Grand Advice

Dr. Karen Rancourt (left) and her daughter, Heather Ouida
Dr. Karen Rancourt (left) and her daughter, Heather Ouida

Editor’s Note: As a rule, parenting magazines (ours included) don’t write nearly enough about family issues that involve grandparents. But we didn’t fully appreciate how much we were missing out until we discovered the work of Karen Rancourt, an advice columnist and grandmother who focuses on intergenerational issues for Mommybites, which offers education, resources, and community to moms across the country. Her columns—recently collected in her new book, Ask Dr. Gramma Karen: Helping Young Parents And Grandparents Deal With Thorny Issues—amount to a roadmap to the soul of family life, a map created by a very wise and experienced guide. Rancourt has a Ph.D. in child development, and in various stages of her life has worked as a teacher and as a consultant specializing in organizational behavior issues for Fortune 500 companies. But to get a feel for what she’s like—and what she’s up to with her column—we knew exactly who should interview her: Rancourt’s daughter, Heather Ouida, who not only writes a lot about parenting herself but, as the co-founder of Mommybites also happens to be Rancourt’s boss. Sort of.–Eric Messinger

So Mom, (can I call you Mom?), why did writing an advice column appeal to you?

Even as a kid I remember how much I enjoyed reading “Dear Abby.” I liked that I could think about what I would advise before reading Abby’s response. Through the years I realized I retained a lot of her advice and have used it in a variety of situations. Her columns were fun and helpful, and I wanted to model my columns similarly. I was further encouraged when I searched around and didn’t find any advice columns focused on the unique relationships between young parents and grandparents.

I know that my friends have always gone to you for advice, but what made you think you’d be any good at advice writing?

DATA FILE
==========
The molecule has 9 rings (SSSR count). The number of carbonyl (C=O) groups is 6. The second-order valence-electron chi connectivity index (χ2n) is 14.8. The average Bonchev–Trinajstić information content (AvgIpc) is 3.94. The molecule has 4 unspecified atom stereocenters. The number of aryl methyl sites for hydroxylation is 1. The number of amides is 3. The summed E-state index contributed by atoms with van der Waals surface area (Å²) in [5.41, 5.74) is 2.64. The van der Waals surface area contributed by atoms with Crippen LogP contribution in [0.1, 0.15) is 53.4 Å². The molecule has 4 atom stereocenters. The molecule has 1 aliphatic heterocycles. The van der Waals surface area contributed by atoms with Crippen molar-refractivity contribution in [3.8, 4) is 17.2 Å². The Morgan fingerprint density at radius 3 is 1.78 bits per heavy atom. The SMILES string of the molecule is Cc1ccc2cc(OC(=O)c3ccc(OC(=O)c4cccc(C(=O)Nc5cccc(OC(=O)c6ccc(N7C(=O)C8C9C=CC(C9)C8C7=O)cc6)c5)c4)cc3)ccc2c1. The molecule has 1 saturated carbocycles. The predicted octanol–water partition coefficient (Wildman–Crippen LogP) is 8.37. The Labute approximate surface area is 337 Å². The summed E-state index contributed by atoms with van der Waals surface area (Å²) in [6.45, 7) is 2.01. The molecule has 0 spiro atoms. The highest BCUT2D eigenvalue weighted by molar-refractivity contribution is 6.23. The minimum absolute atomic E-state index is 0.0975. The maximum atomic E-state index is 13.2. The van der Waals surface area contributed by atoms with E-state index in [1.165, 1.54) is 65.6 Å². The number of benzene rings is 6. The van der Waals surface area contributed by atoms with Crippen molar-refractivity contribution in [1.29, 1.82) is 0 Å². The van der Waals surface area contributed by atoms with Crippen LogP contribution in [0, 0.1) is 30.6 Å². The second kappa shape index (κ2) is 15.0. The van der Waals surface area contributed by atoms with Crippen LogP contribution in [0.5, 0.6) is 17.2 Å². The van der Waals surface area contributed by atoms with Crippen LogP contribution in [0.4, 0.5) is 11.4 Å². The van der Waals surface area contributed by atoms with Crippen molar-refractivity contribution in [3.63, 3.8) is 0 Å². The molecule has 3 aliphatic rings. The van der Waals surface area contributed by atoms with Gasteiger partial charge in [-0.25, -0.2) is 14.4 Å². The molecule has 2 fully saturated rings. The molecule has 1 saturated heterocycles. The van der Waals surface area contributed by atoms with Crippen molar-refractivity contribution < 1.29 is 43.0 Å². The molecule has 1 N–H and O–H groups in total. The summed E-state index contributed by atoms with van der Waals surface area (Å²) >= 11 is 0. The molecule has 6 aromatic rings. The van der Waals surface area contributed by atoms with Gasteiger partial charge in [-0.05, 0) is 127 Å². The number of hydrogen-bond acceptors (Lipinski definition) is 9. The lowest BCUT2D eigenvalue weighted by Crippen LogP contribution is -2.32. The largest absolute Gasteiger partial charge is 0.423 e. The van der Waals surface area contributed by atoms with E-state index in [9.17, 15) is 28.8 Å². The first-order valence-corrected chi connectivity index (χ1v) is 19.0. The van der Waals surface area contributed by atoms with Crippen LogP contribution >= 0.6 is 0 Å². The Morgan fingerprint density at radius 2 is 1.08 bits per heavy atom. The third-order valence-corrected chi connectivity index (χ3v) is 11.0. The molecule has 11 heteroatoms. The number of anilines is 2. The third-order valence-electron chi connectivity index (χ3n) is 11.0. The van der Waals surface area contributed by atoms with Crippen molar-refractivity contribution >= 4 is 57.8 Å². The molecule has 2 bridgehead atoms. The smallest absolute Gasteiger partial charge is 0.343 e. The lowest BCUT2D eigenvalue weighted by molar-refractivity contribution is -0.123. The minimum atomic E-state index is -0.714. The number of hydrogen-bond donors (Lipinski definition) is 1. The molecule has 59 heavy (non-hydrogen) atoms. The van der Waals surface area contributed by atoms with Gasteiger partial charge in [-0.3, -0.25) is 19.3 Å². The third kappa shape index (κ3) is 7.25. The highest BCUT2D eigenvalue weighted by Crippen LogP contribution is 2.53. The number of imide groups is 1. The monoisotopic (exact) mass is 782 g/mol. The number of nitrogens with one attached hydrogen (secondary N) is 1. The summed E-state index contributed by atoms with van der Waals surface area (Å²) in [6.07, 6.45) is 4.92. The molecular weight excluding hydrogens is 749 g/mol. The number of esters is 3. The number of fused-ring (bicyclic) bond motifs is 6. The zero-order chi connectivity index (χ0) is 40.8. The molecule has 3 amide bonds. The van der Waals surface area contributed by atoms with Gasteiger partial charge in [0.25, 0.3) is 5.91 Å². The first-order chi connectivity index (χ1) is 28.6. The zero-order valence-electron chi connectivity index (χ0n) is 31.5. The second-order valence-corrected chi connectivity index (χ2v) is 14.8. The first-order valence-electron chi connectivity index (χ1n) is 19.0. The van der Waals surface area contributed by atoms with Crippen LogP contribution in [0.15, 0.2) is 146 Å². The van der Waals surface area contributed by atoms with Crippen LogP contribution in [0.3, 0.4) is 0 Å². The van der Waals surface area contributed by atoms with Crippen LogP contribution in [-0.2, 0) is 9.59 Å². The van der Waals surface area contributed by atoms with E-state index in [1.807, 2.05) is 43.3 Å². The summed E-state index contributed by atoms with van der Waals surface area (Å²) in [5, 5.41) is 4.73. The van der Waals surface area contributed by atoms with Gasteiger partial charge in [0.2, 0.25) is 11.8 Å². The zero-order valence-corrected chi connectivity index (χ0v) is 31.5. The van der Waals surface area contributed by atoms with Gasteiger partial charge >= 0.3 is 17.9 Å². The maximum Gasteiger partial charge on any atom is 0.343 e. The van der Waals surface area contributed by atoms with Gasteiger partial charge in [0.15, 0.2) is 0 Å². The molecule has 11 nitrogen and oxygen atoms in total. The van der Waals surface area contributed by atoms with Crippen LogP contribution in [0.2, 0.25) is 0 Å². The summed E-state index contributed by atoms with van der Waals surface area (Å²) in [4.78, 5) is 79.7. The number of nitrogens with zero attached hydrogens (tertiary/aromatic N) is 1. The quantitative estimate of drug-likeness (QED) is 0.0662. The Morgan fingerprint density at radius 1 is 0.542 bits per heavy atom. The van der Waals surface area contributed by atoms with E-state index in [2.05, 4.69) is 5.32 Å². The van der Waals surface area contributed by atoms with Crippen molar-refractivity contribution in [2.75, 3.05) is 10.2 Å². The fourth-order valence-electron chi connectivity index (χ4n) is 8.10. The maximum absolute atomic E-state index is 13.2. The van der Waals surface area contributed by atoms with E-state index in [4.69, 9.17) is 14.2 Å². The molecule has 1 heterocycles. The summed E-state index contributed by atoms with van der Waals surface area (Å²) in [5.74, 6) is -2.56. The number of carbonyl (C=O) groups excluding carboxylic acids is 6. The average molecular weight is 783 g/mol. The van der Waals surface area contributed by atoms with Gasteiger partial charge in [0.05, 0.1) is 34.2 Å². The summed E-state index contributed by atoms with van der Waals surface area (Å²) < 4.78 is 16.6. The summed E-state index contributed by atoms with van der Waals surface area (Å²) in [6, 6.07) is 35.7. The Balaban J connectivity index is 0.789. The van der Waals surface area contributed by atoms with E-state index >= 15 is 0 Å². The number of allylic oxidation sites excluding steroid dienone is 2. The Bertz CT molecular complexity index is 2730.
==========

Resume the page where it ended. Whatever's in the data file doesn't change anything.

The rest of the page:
From my many years of experience as an educator and corporate consultant I learned that people are more apt to make positive changes and stay with them if they are clear on what the real problems are and if they feel they have some say in the solution. I use these same principles in writing each column. That is, I work with the person to nail down the real problem. For example, a young mom blows up at a grandparent for giving the grandchild an extra dessert, but the conflict is not really about a chocolate chip cookie. It’s about the young mom feeling her dad is disrespectful of her and her parenting rules. I always try to offer some alternatives while pointing out the potential upsides and downsides of each. As we all know, it’s easy to damage familial relationships. Maintaining or enhancing them is where the challenges are, especially when we remember that the children and grandchildren are always observing.

You make it sound so easy.

Yup, and it would be easy if it weren’t for the hurts, disappointments, feelings of rejection and disrespect, and of being misunderstood. But all too often what’s best for the grandchildren gets short shrift. My readers tell me that my advice helps them get unstuck from their negative emotional history that often has them focusing on the affront they feel and how to avenge themselves.

I get it that you don’t want to tell anyone what they should do, but have there ever been times when you did tell them what you think they should do?